Binary, ordinal and nominal variables are considered categorical (not
continuous). It makes a big difference if these categorical variables are
exogenous (independent) or endogenous (dependent) in the model.

Exogenous categorical variables

If you have a binary exogenous covariate (say, gender), all you need to do is
to recode it as a dummy (0/1) variable. Just like you would do in a classic
regression model. If you have an exogenous ordinal variable, you can use a
coding scheme reflecting the order (say, 1,2,3,...) and treat it as any other
(numeric) covariate. If you have a nominal categorical variable with $K > 2$
levels, you need to replace it by a set of $K-1$ dummy variables, again, just
like you would do in classical regression.

Endogenous categorical variables

The lavaan 0.5 series can deal with binary and ordinal (but not nominal)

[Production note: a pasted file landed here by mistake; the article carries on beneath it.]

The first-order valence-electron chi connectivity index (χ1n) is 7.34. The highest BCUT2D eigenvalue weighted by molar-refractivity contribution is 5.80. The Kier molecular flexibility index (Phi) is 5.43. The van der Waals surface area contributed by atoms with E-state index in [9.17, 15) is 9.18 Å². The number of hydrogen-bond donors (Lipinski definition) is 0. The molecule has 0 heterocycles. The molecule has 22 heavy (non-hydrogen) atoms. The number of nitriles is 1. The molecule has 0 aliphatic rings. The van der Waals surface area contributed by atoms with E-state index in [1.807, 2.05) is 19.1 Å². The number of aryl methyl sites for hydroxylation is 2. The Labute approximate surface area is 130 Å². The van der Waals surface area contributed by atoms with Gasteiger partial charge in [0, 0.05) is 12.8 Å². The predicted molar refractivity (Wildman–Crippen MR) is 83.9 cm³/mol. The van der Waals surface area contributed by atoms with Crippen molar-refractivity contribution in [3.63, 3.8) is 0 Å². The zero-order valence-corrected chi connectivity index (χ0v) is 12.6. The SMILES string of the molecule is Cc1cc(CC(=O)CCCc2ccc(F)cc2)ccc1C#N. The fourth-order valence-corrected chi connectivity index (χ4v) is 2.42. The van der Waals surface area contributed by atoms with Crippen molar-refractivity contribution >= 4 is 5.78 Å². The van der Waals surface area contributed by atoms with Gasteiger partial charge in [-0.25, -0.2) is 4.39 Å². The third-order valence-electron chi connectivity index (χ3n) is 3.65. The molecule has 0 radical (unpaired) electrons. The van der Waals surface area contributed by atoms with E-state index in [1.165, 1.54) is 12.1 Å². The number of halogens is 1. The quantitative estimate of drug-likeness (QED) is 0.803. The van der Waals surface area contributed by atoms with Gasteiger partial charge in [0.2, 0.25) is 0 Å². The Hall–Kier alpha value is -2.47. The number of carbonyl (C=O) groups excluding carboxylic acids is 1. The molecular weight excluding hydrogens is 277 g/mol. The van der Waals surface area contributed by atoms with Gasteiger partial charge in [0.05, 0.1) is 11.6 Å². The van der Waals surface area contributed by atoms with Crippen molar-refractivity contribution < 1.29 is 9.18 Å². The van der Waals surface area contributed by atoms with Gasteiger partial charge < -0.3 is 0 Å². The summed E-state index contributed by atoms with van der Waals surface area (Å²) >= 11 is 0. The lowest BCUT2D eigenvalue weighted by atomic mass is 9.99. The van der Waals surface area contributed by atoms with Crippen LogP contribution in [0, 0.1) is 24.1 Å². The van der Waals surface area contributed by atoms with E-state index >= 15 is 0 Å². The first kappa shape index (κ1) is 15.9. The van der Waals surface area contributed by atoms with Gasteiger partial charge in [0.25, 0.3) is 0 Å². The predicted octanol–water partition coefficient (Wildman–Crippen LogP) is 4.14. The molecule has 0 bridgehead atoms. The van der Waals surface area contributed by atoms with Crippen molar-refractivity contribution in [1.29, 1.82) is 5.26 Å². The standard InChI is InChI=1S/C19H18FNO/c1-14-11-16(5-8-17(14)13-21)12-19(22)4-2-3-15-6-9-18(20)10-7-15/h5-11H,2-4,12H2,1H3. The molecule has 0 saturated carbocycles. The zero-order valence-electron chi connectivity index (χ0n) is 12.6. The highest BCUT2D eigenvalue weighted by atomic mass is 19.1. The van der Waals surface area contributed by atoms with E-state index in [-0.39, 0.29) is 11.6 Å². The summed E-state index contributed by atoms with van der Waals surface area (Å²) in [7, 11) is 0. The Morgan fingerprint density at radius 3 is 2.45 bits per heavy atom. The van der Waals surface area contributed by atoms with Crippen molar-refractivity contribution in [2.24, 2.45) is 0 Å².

endogenous variables. Only the three-stage WLS approach is currently supported,
including some 'robust' variants. To use binary/ordinal data, you have two
choices:

declare them as 'ordered' (using the ordered function, which is part of
base R) in your data.frame before you run the analysis; for example, if you
need to declare four variables (say, item1, item2, item3, item4) as
ordinal in your data.frame (called Data), you can use something like:

use the ordered argument when using one of the fitting functions
(cfa/sem/growth/lavaan), for example, if you have four binary or ordinal
variables (say, item1, item2, item3, item4), you can use:

In both cases, lavaan will automatically switch to the WLSMV estimator: it
will use diagonally weighted least squares (DWLS) to estimate the model
parameters, but it will use the full weight matrix to compute robust standard
errors, and a mean- and variance-adjusted test stastistic.